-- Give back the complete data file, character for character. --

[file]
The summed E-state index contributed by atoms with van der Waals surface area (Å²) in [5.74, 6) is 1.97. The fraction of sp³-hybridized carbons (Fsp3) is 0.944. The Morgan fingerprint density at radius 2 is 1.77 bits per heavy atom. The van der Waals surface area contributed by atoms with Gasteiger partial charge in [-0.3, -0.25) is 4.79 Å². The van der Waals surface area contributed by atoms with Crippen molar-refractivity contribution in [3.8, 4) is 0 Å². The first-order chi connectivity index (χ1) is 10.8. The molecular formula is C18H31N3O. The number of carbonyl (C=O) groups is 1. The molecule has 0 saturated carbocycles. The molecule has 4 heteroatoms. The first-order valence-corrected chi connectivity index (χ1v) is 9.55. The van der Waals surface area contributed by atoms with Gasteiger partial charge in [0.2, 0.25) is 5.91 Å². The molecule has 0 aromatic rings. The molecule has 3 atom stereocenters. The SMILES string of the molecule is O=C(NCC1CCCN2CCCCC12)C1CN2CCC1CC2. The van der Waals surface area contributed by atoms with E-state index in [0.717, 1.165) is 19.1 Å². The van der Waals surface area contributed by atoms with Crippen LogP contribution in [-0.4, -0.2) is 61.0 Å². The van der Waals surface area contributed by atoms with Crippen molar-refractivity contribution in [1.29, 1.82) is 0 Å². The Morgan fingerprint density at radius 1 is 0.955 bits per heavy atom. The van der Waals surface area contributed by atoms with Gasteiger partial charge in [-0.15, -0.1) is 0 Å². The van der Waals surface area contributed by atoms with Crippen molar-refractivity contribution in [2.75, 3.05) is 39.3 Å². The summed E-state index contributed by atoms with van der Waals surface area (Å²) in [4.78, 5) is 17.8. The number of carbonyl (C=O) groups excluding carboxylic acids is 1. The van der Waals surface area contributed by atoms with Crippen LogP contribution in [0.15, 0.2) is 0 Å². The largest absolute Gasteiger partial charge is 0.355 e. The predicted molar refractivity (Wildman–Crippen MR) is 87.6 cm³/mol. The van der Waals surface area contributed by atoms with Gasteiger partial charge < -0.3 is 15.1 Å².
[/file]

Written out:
The summed E-state index contributed by atoms with van der Waals surface area (Å²) in [5.74, 6) is 1.97. The fraction of sp³-hybridized carbons (Fsp3) is 0.944. The Morgan fingerprint density at radius 2 is 1.77 bits per heavy atom. The van der Waals surface area contributed by atoms with Gasteiger partial charge in [-0.3, -0.25) is 4.79 Å². The van der Waals surface area contributed by atoms with Crippen molar-refractivity contribution in [3.8, 4) is 0 Å². The first-order chi connectivity index (χ1) is 10.8. The molecular formula is C18H31N3O. The number of carbonyl (C=O) groups is 1. The molecule has 0 saturated carbocycles. The molecule has 4 heteroatoms. The first-order valence-corrected chi connectivity index (χ1v) is 9.55. The van der Waals surface area contributed by atoms with Gasteiger partial charge in [0.2, 0.25) is 5.91 Å². The molecule has 0 aromatic rings. The molecule has 3 atom stereocenters. The SMILES string of the molecule is O=C(NCC1CCCN2CCCCC12)C1CN2CCC1CC2. The van der Waals surface area contributed by atoms with E-state index in [0.717, 1.165) is 19.1 Å². The van der Waals surface area contributed by atoms with Crippen LogP contribution in [-0.4, -0.2) is 61.0 Å². The van der Waals surface area contributed by atoms with Crippen molar-refractivity contribution in [1.29, 1.82) is 0 Å². The Morgan fingerprint density at radius 1 is 0.955 bits per heavy atom. The van der Waals surface area contributed by atoms with Gasteiger partial charge in [-0.15, -0.1) is 0 Å². The van der Waals surface area contributed by atoms with Crippen molar-refractivity contribution in [2.75, 3.05) is 39.3 Å². The summed E-state index contributed by atoms with van der Waals surface area (Å²) in [4.78, 5) is 17.8. The number of carbonyl (C=O) groups excluding carboxylic acids is 1. The van der Waals surface area contributed by atoms with Crippen LogP contribution in [0.15, 0.2) is 0 Å². The largest absolute Gasteiger partial charge is 0.355 e. The predicted molar refractivity (Wildman–Crippen MR) is 87.6 cm³/mol. The van der Waals surface area contributed by atoms with Gasteiger partial charge < -0.3 is 15.1 Å².